Ballerina Michaela DePrince’s Remarkable Journey | Megyn Kelly | NBC News

Ballerina Michaela DePrince’s Remarkable Journey | Megyn Kelly | NBC News

From war orphan in Sierra Leone to a soloist with the Dutch National Ballet, Michaela DePrince has beaten extraordinary odds to succeed in the cut-throat world of ballet.

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  • wally n  On 06/28/2021 at 5:08 pm

    WOW
    NEVER KNEW…
    Complete article is well worth reading..

    NASA mathematician Katherine Johnson
    NASA research mathematician Katherine Johnson is photographed at her desk at Langley Research Center in 1966.
    Credits: NASA
    Katherine Johnson
    In 2016, a building at NASA’s Langley Research Center in Virginia was named in honor of Katherine Johnson.
    Credits: NASA/David C. Bowman

    This article is part of the NASA Knows (Grades K-4) series.

    Katherine Johnson loved math. Early in her career, she was called a “computer.” She helped NASA put an astronaut into orbit around Earth. And then she helped put a man on the Moon.

    What Was Katherine Johnson’s Early Life Like?
    As a young girl, Katherine loved to count. She counted everything. She would count the number of steps she took to the road. She counted the steps into church. She even counted the forks and plates when she washed the dishes.

    Katherine loved to learn. She loved learning math the most. Katherine went through school quickly. She started high school when she was just 10 years old!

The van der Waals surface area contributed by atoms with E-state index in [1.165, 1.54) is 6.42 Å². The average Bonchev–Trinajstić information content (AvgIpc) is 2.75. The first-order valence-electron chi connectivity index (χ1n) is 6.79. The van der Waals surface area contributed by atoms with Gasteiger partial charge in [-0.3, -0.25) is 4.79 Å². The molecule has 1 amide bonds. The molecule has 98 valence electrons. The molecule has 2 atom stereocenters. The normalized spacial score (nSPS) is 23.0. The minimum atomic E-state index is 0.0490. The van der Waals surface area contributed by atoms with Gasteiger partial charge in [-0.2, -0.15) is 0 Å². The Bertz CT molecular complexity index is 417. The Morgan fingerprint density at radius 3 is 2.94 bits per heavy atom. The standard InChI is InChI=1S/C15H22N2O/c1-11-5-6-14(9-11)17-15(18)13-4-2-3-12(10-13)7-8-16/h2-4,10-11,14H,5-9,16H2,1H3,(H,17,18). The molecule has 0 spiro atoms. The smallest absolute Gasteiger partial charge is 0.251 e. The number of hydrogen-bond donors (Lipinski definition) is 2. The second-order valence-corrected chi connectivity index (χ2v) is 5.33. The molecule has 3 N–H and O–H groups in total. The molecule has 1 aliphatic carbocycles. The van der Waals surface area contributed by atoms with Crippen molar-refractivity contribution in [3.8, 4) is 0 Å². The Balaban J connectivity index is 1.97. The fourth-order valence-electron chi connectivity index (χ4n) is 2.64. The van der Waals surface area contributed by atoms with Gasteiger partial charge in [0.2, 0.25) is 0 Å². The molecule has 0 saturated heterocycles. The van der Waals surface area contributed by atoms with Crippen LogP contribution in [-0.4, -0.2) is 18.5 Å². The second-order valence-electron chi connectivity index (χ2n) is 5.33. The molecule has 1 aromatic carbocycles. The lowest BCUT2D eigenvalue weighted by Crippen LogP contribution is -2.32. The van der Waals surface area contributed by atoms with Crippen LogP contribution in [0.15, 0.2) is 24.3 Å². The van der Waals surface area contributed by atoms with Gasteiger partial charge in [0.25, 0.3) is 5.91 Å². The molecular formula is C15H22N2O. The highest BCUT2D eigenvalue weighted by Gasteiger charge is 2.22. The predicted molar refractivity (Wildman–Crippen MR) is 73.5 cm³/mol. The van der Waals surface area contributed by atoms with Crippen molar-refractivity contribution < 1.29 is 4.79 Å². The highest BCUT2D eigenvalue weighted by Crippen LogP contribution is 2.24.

When she was 15, Katherine began college. She took classes to become a mathematician. That is someone who is an expert in math. She learned how to solve big problems by using math, especially geometry. Geometry is a kind of math that uses lines, shapes and angles. Katherine studied hard. She graduated from college when she was 18.

    What Did She Do After College?
    After college, Katherine became a teacher. She taught school until she got married and had children. When her husband became very sick, she started teaching again to support her family.

    When Katherine was 34, she heard that NACA (later called NASA) was hiring African American women to solve math problems. These workers were called “computers.” Katherine applied for one of the jobs, but the jobs were already taken. Still, she did not give up. She applied again the next year, and this time NACA hired her. She worked with a large group of women who were all computers like she was.

    But Katherine was different from the other human computers. She asked a lot of questions. She wanted to learn more about her work and about NASA. So she started going to meetings. Before Katherine, only men attended these meetings. She changed that! She learned so much that she left her job as a computer. She became a team member who worked on different space projects for NASA.

    What Did She Do for NASA?
    In 1962, the United States decided to send people to the Moon. That was big news. Getting to and from the Moon would take a lot of work. As the U.S. space agency, NASA would have to solve many, many problems. ……

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